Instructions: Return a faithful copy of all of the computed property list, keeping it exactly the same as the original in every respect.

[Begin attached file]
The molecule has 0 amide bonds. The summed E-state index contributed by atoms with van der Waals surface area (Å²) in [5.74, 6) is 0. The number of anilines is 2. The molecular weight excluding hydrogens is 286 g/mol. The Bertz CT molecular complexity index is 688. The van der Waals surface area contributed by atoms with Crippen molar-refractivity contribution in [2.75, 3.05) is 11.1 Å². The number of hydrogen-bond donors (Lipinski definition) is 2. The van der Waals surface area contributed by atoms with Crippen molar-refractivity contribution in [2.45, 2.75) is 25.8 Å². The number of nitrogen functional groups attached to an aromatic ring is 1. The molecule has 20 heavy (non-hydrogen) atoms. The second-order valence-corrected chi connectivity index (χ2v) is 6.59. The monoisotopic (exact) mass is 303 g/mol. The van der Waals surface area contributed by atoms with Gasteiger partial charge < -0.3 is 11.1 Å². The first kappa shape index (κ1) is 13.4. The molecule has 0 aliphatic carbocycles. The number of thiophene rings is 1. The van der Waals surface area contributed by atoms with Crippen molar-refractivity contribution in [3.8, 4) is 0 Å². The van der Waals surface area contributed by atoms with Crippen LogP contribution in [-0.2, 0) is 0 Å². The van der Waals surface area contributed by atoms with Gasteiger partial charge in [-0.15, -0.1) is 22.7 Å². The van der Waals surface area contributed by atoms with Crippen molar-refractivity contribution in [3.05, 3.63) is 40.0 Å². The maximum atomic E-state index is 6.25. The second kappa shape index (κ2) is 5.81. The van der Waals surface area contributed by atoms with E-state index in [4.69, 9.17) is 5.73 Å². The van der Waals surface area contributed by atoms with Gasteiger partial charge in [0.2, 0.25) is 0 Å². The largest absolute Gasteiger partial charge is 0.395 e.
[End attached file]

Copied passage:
The molecule has 0 amide bonds. The summed E-state index contributed by atoms with van der Waals surface area (Å²) in [5.74, 6) is 0. The number of anilines is 2. The molecular weight excluding hydrogens is 286 g/mol. The Bertz CT molecular complexity index is 688. The van der Waals surface area contributed by atoms with Crippen molar-refractivity contribution in [2.75, 3.05) is 11.1 Å². The number of hydrogen-bond donors (Lipinski definition) is 2. The van der Waals surface area contributed by atoms with Crippen molar-refractivity contribution in [2.45, 2.75) is 25.8 Å². The number of nitrogen functional groups attached to an aromatic ring is 1. The molecule has 20 heavy (non-hydrogen) atoms. The second-order valence-corrected chi connectivity index (χ2v) is 6.59. The monoisotopic (exact) mass is 303 g/mol. The van der Waals surface area contributed by atoms with Gasteiger partial charge < -0.3 is 11.1 Å². The first kappa shape index (κ1) is 13.4. The molecule has 0 aliphatic carbocycles. The number of thiophene rings is 1. The van der Waals surface area contributed by atoms with Crippen molar-refractivity contribution in [3.8, 4) is 0 Å². The van der Waals surface area contributed by atoms with Crippen LogP contribution in [-0.2, 0) is 0 Å². The van der Waals surface area contributed by atoms with Gasteiger partial charge in [-0.15, -0.1) is 22.7 Å². The van der Waals surface area contributed by atoms with Crippen molar-refractivity contribution in [3.05, 3.63) is 40.0 Å². The maximum atomic E-state index is 6.25. The second kappa shape index (κ2) is 5.81. The van der Waals surface area contributed by atoms with E-state index in [4.69, 9.17) is 5.73 Å². The van der Waals surface area contributed by atoms with Gasteiger partial charge in [0.2, 0.25) is 0 Å². The largest absolute Gasteiger partial charge is 0.395 e.